CIPR: back to black

The Chartered Institute of Public Relations (CIPR) has returned to surplus in 2010 according to its latest financial statement.

As a result of the structural review, improved cost management and a focus on the more effective delivery of core member services, the CIPR made a surplus of £372,530 in the year to 31 December 2010. The surplus will enable the Institute to continue to improve member support and to rebuild its reserves following the 2009 financial losses.
 
The CIPR met its financial budget for the year. This included an anticipated fall in revenue year on year of 4% due to continued economic uncertainty and increased pressure on public relations spend. Despite economic challenges, revenue from membership subscriptions rose by 2% when subscription fees were held at the previous year’s level. The CIPR also welcomed more students to its courses, with an increase in Diploma enrolments and the introduction of two new qualifications, resulting in an increased surplus from qualifications year on year. 
 
During 2010, the CIPR developed a new website, an online booking facility for members and an online Continuing Professional Development system, improving member access to key areas of CIPR activity. It also delivered a range of policy initiatives, including guidance on planning, measurement and procurement and the launch of new panels on topics such as diversity and social media. In conjunction with markettiers4dc, it launched CIPR TV as an interactive online broadcast.
 
Jay O’Connor, 2010 CIPR President, added: “2010 was a year of transition for the CIPR with a new strategic plan, a review of costs and operations and the recruitment of our new CEO Jane Wilson. This was balanced with support for our members in an environment where every PR budget was under scrutiny. An enormous amount of hard work by our staff, members, fellows, volunteers and partners has resulted in an Institute that is back in surplus and engaged with its members. I would like to thank all of those who contributed, including our 2010 Treasurer Sally Sykes, for everything they have done and continue to do in support of their professional body.”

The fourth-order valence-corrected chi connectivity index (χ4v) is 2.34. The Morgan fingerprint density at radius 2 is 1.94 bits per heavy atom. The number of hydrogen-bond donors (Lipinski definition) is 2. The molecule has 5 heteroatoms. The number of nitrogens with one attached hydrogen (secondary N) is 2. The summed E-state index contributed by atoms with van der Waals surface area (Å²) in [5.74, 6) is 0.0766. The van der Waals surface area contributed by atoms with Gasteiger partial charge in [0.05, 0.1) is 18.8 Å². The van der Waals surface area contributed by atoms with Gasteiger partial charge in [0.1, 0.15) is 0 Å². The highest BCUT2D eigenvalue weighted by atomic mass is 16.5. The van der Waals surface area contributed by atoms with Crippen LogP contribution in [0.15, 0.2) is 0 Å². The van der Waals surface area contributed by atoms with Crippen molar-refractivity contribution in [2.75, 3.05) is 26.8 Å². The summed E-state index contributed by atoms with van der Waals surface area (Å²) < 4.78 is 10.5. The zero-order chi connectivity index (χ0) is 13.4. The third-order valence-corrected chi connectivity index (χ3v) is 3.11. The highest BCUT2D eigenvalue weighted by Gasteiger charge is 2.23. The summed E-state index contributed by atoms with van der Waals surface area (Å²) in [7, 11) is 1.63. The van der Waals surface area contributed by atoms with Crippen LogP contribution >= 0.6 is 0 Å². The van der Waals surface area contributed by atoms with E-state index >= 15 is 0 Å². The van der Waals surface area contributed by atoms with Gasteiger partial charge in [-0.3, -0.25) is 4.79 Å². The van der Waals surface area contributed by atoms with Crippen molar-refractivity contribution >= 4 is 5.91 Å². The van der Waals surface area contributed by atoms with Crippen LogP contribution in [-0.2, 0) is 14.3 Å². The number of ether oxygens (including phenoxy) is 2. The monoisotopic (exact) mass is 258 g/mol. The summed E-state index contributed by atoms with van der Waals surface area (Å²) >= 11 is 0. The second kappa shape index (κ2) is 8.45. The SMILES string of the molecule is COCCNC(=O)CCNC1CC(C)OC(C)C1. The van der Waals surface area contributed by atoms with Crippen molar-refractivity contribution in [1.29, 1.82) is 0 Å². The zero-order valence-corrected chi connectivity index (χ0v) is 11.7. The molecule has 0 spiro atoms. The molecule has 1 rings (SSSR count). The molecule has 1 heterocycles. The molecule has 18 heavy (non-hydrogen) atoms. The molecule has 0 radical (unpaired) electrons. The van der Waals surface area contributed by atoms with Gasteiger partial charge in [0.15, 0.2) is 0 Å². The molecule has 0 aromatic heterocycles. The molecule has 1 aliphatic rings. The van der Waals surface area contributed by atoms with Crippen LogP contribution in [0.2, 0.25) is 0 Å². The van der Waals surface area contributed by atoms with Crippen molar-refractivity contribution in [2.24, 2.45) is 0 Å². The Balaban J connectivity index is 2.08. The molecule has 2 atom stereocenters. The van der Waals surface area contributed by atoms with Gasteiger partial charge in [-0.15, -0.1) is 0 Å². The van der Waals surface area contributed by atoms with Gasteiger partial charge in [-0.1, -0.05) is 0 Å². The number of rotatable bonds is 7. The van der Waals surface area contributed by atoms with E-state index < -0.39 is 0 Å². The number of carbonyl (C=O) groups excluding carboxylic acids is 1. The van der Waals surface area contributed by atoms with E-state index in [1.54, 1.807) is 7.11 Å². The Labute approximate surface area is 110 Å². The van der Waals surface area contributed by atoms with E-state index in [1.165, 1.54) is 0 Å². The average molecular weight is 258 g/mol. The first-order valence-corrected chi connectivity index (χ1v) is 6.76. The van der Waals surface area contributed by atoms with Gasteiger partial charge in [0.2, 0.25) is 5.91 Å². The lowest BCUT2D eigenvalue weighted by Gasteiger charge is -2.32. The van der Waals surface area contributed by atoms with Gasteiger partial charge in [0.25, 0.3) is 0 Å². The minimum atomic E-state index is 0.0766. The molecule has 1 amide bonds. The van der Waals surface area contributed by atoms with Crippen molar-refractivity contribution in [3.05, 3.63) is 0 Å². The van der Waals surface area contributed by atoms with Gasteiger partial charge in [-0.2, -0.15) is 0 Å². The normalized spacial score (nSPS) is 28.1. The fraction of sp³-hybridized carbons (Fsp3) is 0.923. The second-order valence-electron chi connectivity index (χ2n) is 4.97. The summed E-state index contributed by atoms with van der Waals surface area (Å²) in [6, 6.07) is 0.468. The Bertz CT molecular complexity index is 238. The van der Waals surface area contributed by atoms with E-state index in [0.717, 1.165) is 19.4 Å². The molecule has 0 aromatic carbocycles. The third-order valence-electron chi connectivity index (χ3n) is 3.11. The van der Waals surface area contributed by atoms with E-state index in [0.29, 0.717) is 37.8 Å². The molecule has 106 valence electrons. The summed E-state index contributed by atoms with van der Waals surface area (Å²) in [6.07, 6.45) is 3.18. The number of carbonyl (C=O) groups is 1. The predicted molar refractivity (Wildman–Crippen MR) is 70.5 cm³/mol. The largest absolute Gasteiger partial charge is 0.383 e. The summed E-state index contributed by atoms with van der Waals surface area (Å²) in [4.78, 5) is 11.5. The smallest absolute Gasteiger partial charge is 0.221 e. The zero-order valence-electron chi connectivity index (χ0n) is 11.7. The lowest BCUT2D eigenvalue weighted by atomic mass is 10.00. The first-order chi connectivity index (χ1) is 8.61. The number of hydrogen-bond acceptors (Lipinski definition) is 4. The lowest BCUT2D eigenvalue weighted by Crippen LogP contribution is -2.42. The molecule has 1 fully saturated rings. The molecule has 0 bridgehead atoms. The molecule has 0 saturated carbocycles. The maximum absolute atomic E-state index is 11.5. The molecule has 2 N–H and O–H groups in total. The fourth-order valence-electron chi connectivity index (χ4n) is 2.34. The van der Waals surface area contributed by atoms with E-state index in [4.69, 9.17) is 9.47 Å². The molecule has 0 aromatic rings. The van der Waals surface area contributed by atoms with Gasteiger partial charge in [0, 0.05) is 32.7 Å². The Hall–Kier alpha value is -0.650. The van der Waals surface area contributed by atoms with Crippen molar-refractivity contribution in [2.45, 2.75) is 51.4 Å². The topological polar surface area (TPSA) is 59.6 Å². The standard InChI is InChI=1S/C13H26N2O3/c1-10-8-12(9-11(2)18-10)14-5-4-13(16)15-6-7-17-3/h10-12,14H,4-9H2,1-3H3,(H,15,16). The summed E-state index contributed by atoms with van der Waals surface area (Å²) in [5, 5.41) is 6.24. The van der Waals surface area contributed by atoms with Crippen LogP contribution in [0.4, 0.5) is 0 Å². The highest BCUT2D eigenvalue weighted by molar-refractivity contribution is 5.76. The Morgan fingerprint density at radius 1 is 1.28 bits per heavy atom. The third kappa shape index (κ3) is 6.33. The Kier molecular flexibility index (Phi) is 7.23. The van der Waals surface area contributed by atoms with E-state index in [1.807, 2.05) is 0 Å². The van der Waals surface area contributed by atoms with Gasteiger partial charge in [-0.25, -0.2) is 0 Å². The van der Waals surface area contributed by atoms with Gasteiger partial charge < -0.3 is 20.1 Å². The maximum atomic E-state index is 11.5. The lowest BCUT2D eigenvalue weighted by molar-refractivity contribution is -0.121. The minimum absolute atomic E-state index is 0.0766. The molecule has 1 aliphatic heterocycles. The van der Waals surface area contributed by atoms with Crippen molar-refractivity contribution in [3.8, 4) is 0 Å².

Commenting, CIPR CEO Jane Wilson said: “We are prioritising closer integration of the professional development products and services that the Institute provides for its members and focusing on managing costs in the coming year. Outlook for 2011 remains cautious due to significant economic constraints and cuts in private, public and voluntary sector organisations, all of which may have an impact on the PR profession.”

Comments

  1. I strongly believe that the CIPR need to provide more services for students. As a CIPR Student Representative last year I was lucky by what was being offered. However now that this has finished I find it difficult to see what else there is to the CIPR for a student other than being part of the institute.

    Not sure if I am missing something with regards to their student offerings? It would be good to feel part of the CIPR student community and have student workshops.

    For the CIPR students should be their priority. The need us to continue the institute in the future.

  2. Two responses, Michael.

    One is that students are an investment for the future, but are not likely to contribute much to a healthy income stream in the short term (the focus of this news announcement).

    For the fuller response to your substantial point, take a look at the lengthy comment by Jane Wilson (CIPR CEO) to this earlier article here at Behind the Spin.

    http://www.behindthespin.com/careers/why-become-a-fan-of-the-cipr

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